Motor imagery (MI) is defined as mental execution without any actual movement. While healthy adults usually show temporal equivalence, i.e., isochrony, between the mental simulation of an action and its actual performance, neurological disorders are associated with anisochrony. Unlike in patients with stroke and Parkinson disease, only a few studies have investigated differences of MI ability in multiple sclerosis (MS). However, the relationship among disease severity, anisochrony and brain activation patterns during MI has not been investigated yet. Here, we propose to investigate MI in MS patients using fMRI during a behavioral task executed with dominant/non-dominant hand and to evaluate whether anisochrony is associated with disease severity. Thirty-seven right-handed MS patients, 17 with clinically isolated syndrome (CIS) suggestive of MS and 20 with relapsing-remitting MS (RR-MS) and 20 right-handed healthy controls (HC) underwent fMRI during a motor task consisting in the actual or imaged movement of squeezing a foam ball with the dominant and non-dominant hand. The same tasks were performed outside the MRI room to record the number of actual and imagined ball squeezes, and calculate an Index of performance (IP) based on the ratio between actual and imagined movements. IP showed that a progressive loss of ability in simulating actions (i.e., anisochrony) more pronounced for non-dominant hand, was found as function of the disease course. Moreover, anisochrony was associated with activation of occipito-parieto-frontal areas that were more extensive at the early stages of the disease, probably in order to counteract the changes due to MS. However, the neural engagement of compensatory brain areas becomes more difficult with more challenging tasks, i.e., dominant vs. non-dominant hand, with a consequent deficit in behavioral performance. These results show a strict association between MI performance and disease severity, suggesting that, at early stages of the disease, anisochrony in MI could be considered as surrogate behavioral marker of MS severity.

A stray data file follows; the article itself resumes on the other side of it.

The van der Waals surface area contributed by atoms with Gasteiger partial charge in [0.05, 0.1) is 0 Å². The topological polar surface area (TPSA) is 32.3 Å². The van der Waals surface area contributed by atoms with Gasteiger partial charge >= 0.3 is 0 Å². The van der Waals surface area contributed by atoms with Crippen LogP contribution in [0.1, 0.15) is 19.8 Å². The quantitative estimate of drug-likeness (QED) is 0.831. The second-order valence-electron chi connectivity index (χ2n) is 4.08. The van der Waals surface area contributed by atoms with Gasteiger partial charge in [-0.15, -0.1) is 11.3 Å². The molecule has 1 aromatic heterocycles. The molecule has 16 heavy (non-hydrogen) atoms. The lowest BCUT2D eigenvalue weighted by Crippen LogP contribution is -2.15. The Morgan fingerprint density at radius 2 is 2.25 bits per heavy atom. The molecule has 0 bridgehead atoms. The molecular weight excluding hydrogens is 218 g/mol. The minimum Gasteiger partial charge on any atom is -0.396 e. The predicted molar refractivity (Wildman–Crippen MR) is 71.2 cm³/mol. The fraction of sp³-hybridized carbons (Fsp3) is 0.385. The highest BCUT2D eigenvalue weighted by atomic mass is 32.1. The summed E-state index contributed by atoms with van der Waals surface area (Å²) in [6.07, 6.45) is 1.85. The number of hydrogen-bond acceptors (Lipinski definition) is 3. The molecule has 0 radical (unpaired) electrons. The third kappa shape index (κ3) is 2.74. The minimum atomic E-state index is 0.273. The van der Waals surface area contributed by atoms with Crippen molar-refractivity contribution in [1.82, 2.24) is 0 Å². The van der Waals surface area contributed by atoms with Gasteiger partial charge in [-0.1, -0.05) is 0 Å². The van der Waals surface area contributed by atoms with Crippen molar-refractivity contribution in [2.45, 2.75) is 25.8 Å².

Bibliographical notePublisher Copyright:
© 2018 Tacchino, Saiote, Brichetto, Bommarito, Roccatagliata, Cordano, Battaglia, Mancardi and Inglese.
- Disease marker
- Disease severity
- Motor imagery
- Multiple sclerosis